Factory orders gained slightly month-over-month on a seasonally-adjusted basis but collapsed in year-over-year unadjusted terms. The latter was due, only in part, to base effects of the huge surge in July last year for Boeing. Even factoring that somewhat ill-suited comparison, factory activity is still way down and, as other indications, only undergoing a slight pause in the downward trend. Even in the seasonally-adjusted series, factory orders for July registered about the same as March 2012 which isn’t in any way a significant improvement no matter how hard one might look for the bright side:

Orders to U.S. factories posted a modest gain in July, helped by the biggest rise in motor vehicles orders in a year and a solid gain in a category that tracks business investment plans.


New orders for U.S. factory goods rose for a second straight month in July on strong demand for automobiles, which could help to keep manufacturing supported as it deals with a strong dollar and softening global demand.

Those narratives are supposed to apply to what is still only a growing economic hole. It does not follow that because it is not immediately getting worse that it must be getting better, as no contraction or crisis follows a straight line. What matters for setting economic direction is the deviation from trend and especially how long and intense that deviation remains. On that score, the extrapolations are not at all favorable (including how, to very little mention, orders for non-durable goods actually fell, seasonally-adjusted, 1.3% in July M/M).

ABOOK Sept 2015 Factory Orders SA LongerABOOK Sept 2015 Factory Orders SA Shorter

Both articles eventually get to these challenges despite the obvious positive framing at their outset.

The modest increase in factory orders in July suggests that manufacturing is still grappling with a variety of challenges, from falling energy prices to a stronger dollar, which hurts exports.

That is quite a bit understated but actually revealing in its qualified honesty which had been notably absent from earlier months (port strikes, winter storms, oil prices are good for consumers, “strong dollar” is a good sign, etc.). While year-over-year factory orders declined 15.2% that, again, isn’t necessarily the true scale of the decline; though it isn’t all that far either. To adjust for that base disparity we can use cumulative totals until September’s figures are available to average out the two-month 2014 up and down. The three months ended July 2015 are cumulatively 9.3% below the same three months of 2014; the 6-month totals are a similar 7.6% contraction. In other words, factory orders are still down and down severely. The 6-month moving average in the non-seasonally adjusted series is -7.5% which is equivalent to December 2008 and September 2001.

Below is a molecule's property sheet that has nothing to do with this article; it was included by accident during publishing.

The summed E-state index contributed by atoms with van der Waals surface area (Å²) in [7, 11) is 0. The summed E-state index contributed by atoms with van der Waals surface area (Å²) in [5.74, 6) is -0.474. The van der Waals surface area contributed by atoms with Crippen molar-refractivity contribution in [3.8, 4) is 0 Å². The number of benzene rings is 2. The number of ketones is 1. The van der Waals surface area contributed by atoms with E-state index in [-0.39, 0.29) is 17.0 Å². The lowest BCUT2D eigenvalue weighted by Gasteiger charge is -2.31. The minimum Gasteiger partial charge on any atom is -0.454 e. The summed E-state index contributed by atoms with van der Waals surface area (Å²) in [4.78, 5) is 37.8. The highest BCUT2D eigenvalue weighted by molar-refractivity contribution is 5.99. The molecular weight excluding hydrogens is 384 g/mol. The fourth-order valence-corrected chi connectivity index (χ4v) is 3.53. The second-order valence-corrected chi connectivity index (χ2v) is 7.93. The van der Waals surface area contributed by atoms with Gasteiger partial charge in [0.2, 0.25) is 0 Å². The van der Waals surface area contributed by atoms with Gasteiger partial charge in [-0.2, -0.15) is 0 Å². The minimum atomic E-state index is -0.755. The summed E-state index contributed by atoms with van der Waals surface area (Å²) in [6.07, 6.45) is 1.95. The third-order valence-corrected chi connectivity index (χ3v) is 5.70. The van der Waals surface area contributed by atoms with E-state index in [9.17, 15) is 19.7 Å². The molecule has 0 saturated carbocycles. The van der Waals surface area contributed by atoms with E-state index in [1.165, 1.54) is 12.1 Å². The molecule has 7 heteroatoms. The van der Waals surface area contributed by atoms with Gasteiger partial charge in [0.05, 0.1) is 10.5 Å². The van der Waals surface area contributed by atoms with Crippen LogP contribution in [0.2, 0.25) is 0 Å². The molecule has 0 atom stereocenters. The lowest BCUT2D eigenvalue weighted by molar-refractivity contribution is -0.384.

ABOOK Sept 2015 Factory Orders NSA

Despite the attempted positivity out of just the short run of two months (which are those between the two “dollar” waves), the CNBC article actually gets around to addressing the real problem with accumulating negative departure.

Inventories of factory goods slipped 0.1 percent after three straight months of gains. That left the inventories-to-shipments ratio at a lofty 1.35, unchanged from June.


That suggests manufacturers might be sitting on a pile of unwanted goods, which could hurt production and weigh on growth in the coming quarters.

I’m not sure why that point doesn’t register more strongly and resolutely; factory activity is already contracting at a rather severe and extended rate and still there is enormous inventory to address. The only way that is not a truly and outright recessionary concern is if economic growth, on the consumer side no less, suddenly and sharply corrects highly upward everywhere and all at one. As mentioned repeatedly, the “dollar” as proxy for broad demand is rather emphatic in its rejection of that “hail mary” scenario.